|African countries, including Egypt, Ivory Coast, Ghana, Uganda, Senegal, Togo, and Israel
The Egyptian Pygmy Mantis is a tiny insect measuring just around one inch in adulthood.
It comes in a variety of chic colors—light green, beige, light brown, and dark brown.
Despite their petite stature, they can be active stalkers during hunting and maintain a calm demeanor, rarely bothered by larger prey.
Egyptian Pygmy Mantises are not picky eaters; from fruit flies to small crickets, moths, and green bottle flies—these mantises appreciate a wide diversity of food.
10) Arizona Unicorn Mantis
|Up to 6.5 to 7 cm
|Dark brown body with distinctive black and light brown stripes, featuring dual “horns” on the head
|Native to North America, particularly Arizona
The Arizona Unicorn Mantis has a dark brown body with black and light brown stripes and two tiny “horns” on its head.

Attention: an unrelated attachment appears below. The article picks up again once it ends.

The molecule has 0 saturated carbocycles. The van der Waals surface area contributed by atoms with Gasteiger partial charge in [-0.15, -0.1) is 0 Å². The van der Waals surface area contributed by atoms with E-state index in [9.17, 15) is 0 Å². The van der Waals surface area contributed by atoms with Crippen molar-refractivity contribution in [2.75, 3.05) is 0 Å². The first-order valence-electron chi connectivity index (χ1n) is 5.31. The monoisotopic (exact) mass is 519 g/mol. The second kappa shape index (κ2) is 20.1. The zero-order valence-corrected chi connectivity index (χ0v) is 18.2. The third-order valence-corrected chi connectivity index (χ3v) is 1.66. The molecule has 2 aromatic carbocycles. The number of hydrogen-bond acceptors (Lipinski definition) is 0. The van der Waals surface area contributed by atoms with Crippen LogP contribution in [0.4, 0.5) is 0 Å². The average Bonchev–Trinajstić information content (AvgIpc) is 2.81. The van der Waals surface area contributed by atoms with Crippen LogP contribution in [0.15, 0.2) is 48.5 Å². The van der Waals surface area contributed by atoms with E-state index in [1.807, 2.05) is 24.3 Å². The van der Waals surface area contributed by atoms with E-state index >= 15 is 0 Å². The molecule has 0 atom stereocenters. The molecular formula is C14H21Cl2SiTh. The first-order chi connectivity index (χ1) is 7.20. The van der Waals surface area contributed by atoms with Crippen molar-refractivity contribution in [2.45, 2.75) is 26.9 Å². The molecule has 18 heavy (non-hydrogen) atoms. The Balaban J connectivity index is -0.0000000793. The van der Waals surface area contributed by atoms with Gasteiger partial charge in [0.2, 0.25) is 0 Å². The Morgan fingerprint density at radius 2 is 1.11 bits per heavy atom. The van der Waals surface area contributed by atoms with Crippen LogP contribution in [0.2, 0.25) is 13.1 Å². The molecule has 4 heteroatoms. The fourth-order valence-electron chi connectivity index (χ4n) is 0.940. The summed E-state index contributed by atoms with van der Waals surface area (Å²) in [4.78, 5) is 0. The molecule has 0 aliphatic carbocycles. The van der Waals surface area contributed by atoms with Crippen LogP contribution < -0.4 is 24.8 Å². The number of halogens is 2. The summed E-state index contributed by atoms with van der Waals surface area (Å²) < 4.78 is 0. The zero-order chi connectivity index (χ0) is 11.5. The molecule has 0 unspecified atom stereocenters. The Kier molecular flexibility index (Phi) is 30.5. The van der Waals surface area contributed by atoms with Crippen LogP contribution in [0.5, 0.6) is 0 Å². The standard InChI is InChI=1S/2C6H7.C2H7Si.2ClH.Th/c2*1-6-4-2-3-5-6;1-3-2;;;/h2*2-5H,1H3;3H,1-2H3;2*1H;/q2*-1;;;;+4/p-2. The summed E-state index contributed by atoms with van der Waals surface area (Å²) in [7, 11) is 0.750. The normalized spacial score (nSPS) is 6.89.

It is a master of Zen, waiting and embracing the art of patience while relying on its impeccable camouflage to blend seamlessly into the background.
Call it high maintenance but for successful mating, it requires a temperature above 30 °C, ensuring a warm and cozy atmosphere.
11) Spiny Flower Mantis
|Approximately 4 to 5 inches
|It has white with green stripes, an eyespot on its forewings, and a black and yellow swirl pattern on its back.
|Native to southern and eastern Africa, specifically sub-Saharan Africa
The spiny flower mantis has a white body with vibrant orange and green stripes and wings that resemble a mesmerizing eye-catching swirl.